Arachna and other philias
Recently we have been buying new books and what a delight and inspiration these two have been this week.
The artist, Edward Ardizzone, who you may know from his illustrations of such children's books as Stig of the Dump or the Tim series, also illustrated Arcadian Ballads. A copy arrived in the mail to be eagerly opened, the poems (by James Reeves) read and the pictures admired. And what is really wonderful is that of how the spider began to spin its web.
Hundreds of years ago, Arachne, the daughter of an old dyer and wife, was famed for her ability to weave, and pride made her boast about her talent, challenging the goddess Minerva to a competition. The exquisite piece that Arachne wove was so beautiful but depicted the failings of the gods so well that it was obviously intended to be a barbed comment, a slight which caused the goddess to fly into a rage and tear the work apart. Turning to the weaver Minerva started to beat her around the head in a stormy passion until Arachne was so thoroughly humiliated that she decided to take her own life. But Minerva took pity on her and instead of allowing Arachne to hang herself, turned her into a spider which to this day hangs upon a silken thread.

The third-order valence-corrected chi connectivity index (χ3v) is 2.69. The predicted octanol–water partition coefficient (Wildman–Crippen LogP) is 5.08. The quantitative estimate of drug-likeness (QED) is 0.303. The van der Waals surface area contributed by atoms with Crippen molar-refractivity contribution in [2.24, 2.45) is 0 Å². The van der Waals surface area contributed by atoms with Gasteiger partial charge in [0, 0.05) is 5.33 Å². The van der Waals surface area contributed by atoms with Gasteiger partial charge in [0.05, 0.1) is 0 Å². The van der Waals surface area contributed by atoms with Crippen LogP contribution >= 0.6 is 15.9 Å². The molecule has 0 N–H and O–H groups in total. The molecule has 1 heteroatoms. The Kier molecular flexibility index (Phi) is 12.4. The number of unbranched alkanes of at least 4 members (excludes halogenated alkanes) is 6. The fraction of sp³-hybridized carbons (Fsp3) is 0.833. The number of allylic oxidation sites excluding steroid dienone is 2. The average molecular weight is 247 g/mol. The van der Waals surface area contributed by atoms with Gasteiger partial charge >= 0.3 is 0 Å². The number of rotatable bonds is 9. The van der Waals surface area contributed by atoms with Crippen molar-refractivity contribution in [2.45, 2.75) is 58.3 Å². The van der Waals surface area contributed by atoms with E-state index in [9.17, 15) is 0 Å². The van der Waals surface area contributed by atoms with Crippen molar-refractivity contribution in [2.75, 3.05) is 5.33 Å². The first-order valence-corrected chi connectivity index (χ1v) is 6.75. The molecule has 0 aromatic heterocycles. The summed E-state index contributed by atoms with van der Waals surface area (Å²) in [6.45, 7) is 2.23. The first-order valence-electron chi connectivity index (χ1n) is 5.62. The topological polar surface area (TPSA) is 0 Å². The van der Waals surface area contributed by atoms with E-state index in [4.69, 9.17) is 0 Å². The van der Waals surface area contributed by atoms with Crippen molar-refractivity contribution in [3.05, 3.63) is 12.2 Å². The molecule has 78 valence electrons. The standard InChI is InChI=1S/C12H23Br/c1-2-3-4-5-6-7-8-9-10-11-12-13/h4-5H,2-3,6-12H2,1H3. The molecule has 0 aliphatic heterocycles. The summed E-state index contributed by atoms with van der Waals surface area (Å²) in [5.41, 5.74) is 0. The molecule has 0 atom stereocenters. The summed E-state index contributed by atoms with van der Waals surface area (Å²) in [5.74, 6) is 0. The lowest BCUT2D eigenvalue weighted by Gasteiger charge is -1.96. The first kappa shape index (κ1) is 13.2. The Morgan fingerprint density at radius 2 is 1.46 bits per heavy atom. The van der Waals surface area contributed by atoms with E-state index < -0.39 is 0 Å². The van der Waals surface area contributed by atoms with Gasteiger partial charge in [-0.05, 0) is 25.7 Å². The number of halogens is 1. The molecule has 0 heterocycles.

The Ancient Greeks apparently used stories like this not only for entertainment but also as metaphors for life. Many of the words we have in English have their roots in the craft of weaving and spinning and so spiders are an apt creature to admire because of their ability to spin exquisite webs. When another book arrived all about spiders, it was a great coincidence!
Susumu Shingu's Spider is a wonderful book of illustrations which starts "One summer evening" and continues with the story of a spider making a web, catching a moth, and a leaf, and then eating the web. The tale ends with "A hot day begins. The spider takes a long, long nap till the evening." And at the end of the book is an explanation of the spider itself and about the sculptor who made this beautiful publication.